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What is a Gold Doubloon?
A gold doubloon (properly referred to as a double escudo) is a type of gold coin that originated in Spain and was later used (temporarily) by France prior to the creation of their own gold currency (the franc and later, the Louis d’Or) as well as the Americas during its early colonization by the Spaniards. Commonly referred to in literature dealing with the topic of pirates, the name doubloon was originally taken from the Spanish word doublon, or double (doh-blon / doh-bleh) which meant ‘double’. It was a very commonplace currency at the time of its creation and was used mostly in large transactions and general trade, so much so that the term doubloon came to be synonymous with money.
Originally used to refer to another type of Spanish gold coin – the excelente – for its distinctly unique design featuring the two busts of Spain’s then current rulers Ferdinand and Isabella, it later became a currency in its own right divorced entirely from its association with what would be the very short-lived excelente coin. Minted in a number of Spanish colonies until the middle of the 19th century, it was first created in 1566 during the reign of King Philip II of Spain.
The earliest types of doubloons were all handmade and thus took on the form of a semi-circular or sometimes even an ovoid shape, as perfectly circular coins were impossible to make by hand. Doubloons were originally created by pouring molten gold into thin strips which was then cooled to create blanks. This was then stamped with dies to leave the desired impressions (this varied depending on the place of mintage), and was then weighed and shaped into roughly circular shapes by cutting away the excess gold by hand. Later on, the process was perfected using mechanical methods, creating uniform milled coinage which created more detailed and ornate rounds that was as fine and ‘perfectly’ circular as the age allowed. The earliest examples of doubloons did not feature the bust of monarchs as later examples do, but only insignias and symbols. The earliest types showed the coat-of-arms of the Hapsburg royal linage on the obverse side of the coin, while the reverse featured a crusader cross accompanied by Latin mottoes. Later examples of doubloon coins would later feature other designs depending on the date of mintage as well as the place of origin.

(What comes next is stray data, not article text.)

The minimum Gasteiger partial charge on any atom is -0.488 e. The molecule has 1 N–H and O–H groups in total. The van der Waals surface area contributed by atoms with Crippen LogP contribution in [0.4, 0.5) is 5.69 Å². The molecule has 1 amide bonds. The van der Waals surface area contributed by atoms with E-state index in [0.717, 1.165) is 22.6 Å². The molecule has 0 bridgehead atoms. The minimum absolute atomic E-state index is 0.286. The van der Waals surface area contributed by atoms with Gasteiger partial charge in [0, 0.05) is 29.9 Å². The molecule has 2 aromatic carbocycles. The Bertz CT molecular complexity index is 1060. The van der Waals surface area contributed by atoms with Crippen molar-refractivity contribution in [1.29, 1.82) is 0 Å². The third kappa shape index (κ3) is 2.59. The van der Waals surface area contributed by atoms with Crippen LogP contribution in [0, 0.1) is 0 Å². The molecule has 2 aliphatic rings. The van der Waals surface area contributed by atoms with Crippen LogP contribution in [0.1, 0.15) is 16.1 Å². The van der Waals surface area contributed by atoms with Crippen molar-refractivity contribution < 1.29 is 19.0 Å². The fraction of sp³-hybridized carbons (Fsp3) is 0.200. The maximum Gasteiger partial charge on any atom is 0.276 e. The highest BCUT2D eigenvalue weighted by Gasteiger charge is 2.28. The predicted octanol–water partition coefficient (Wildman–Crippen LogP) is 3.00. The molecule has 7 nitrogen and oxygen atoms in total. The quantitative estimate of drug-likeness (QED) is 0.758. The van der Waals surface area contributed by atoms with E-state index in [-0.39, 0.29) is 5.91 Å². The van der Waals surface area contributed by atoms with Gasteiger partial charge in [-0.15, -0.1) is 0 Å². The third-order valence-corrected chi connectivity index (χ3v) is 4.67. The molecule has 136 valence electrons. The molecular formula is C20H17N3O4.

The Spanish doubloon was created using 21 carat (crown) gold, and typically weighed 0.218 troy ounces of gold (6.77 grams), although some examples of doubloons vary in weight uniformity. Originally worth 32-reales, or two escudos (hence the name), they remained the standard gold coin of Spain and its subsequent colonies despite its forever fluctuating values until the middle of the 19th century when Isabella II of Spain opted for a monetary revamp that replaced the doubloon with the real and the peseta. The production of doubloons continued however, with a variance in the weight of the coin. Now weighing 8.3771 grams (0.268 troy ounces), it was equivalent to 100 reales. By 1849 the number of doubloons minted became lesser, with its denomination falling short of twenty reales. These latter types of doubloons were used in remaining Spanish colonies until it was discontinued by the 1850s. Some Spanish colonies such as Mexico and Peru (then called Nueva Granada) continued to mint doubloons until the 1860s, but discontinued it thereafter, while Spanish territories of Portugal had their own version of it, referred to as the dobrao.
In Spanish-American territories, doubloons were usually marked ‘2 S’, and was used as a currency which was equivalent to $4 when converted to (then) U. S. gold coinage. The U. S. itself had its own type of doubloon, created in 1787 by one Ephraim Brasher, which was used for general transactions until the early 1800s. The ‘Brasher doubloon’ is now a highly sought-after coin owing to its extreme scarcity. Despite its discontinuation, the doubloon became the model for a number of gold coins in many areas across Europe.
Nowadays, doubloons are commonly used as props in pirate movies, as well as token coins given away during Mardi Gras. The latter coins are usually made of cheap metals such as aluminum or plated copper and were popularized in the latter 1950s. Attributed to the Rex Krewe, it has since then become a common feature in Mardi Gras festivities in Louisiana, New Orleans as well as other areas. Authentic doubloons are sought after by numismatic collectors and some bullion investors, while imitation bullion made by private mints out of base metal or pure gold are also sought after by historical re-enactors and bullion investors respectively. Some of the earliest types of doubloons during the reign of Philip II (featuring the Crusader Cross) are often used as pendants and amulets and are common ‘accessories’ attributed to pirates, usually worn nowadays by privateer aficionados.
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Content researched and created by Alexander Leonhart for coinandbullionpages.com © coinandbullionpages.com
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